A New Jersey jury awarded a carpenter and his wife $8 million on Tuesday in a retrial over injuries the man sustained when an elevator he was in plummeted 2 ½ stories. The latest jury award is nearly twice what the couple was awarded in the first trial in 2012. Schindler Corp., which maintained the elevator in a hotel complex in Morristown, NJ, had appealed for a retrial.
Richard Tufaro, 55, of Montague, NJ, was injured on August 19, 2005. Tufaro was working on a remodeling project in the main lobby of Headquarters Plaza in Morristown. According to court documents, Tufaro got on the elevator to return to his truck at the end of his work day. The elevator went into a free fall and activated an emergency braking system that abruptly stopped it between floors. Tufaro testified that he “felt like (he) was going to go through the floor of the elevator.” Tufaro was thrown into a metal panel, resulting in spinal injuries that included herniated discs in his neck and back, as well injuring his shoulder so severely it required surgery. The injuries have left Tufaro unable to return to work fully.
Tufaro and his wife, Sharon, filed a lawsuit against several defendants, and eventually went to trial against Schindler Corp. On March 14, 2013, The Tufaros won a $5.79 million award, but Schindler successfully appealed the decision because of errors made by the trial court. In March, 2013, the state appeals court threw out the award, saying that the incomplete verdict form only listed compensation amounts. Schindler’s attorneys argued that a proximate cause question was not included in the verdict summary form, effectively precluding that issue.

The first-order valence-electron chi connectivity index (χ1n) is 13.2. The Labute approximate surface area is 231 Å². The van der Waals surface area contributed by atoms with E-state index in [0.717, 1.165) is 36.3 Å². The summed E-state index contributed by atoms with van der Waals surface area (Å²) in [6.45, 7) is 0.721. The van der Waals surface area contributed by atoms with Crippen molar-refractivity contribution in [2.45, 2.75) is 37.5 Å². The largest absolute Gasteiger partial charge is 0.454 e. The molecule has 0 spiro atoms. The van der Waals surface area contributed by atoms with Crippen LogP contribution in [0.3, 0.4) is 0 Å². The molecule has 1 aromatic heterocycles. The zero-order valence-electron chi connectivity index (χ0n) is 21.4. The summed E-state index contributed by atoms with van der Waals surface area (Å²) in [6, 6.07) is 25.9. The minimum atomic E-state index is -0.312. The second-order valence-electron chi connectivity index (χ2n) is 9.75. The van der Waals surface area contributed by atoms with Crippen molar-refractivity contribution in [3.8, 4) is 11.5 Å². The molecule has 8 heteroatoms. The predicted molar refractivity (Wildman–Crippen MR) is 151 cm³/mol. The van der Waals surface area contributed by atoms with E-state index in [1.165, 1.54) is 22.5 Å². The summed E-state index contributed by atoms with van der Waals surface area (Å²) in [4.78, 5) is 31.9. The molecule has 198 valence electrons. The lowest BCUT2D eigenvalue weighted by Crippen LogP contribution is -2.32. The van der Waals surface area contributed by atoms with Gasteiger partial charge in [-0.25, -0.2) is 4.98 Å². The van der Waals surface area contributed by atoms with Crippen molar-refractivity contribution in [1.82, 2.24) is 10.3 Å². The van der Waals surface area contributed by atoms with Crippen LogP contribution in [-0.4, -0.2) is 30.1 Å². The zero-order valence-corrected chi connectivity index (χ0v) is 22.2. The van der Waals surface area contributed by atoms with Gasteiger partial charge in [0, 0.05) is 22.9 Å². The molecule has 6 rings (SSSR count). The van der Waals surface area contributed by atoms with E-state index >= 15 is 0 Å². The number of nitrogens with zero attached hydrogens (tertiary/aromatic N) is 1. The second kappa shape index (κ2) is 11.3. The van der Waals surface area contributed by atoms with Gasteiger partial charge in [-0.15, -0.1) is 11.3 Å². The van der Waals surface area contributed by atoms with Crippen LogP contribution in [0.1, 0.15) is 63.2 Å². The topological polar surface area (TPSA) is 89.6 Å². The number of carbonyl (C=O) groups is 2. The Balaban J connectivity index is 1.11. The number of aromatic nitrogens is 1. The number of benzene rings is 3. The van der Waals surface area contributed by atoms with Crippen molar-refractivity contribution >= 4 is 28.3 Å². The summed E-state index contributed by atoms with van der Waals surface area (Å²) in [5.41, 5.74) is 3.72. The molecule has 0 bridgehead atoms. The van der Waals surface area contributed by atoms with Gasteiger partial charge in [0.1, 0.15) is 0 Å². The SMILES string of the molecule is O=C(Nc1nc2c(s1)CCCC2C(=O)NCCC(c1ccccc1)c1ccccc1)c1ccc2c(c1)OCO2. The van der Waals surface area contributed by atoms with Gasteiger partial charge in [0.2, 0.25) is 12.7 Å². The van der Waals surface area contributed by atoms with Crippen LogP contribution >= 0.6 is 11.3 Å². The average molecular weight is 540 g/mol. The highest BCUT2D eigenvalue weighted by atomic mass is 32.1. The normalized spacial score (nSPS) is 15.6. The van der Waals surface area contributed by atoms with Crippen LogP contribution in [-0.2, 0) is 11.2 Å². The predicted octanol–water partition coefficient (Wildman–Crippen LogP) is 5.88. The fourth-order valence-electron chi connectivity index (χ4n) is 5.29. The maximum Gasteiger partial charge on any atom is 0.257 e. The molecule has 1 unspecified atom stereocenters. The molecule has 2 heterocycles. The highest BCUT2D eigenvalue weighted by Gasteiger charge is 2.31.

The New Jersey Supreme Court sent the case back to Superior Court in Morristown after refusing to review an Appellate Division decision in June, 2013. The jury found Schindler had improperly maintained the elevator, resulting in the malfunction that left Tufaro permanently injured. The jury awarded $5.5 million to Tufaro, $2.25 million to his wife and $250,000 to cover medical expenses.
The Tufaro’s attorney, Andrew Fraser of Laddey, Clark & Ryan, said he was “incredibly pleased for the Tufaros,” and hoped the award would help make up for what had happened to the couple. James DeNorscia of Sonageri & Fallon, who represented Schindler, was unavailable for comment.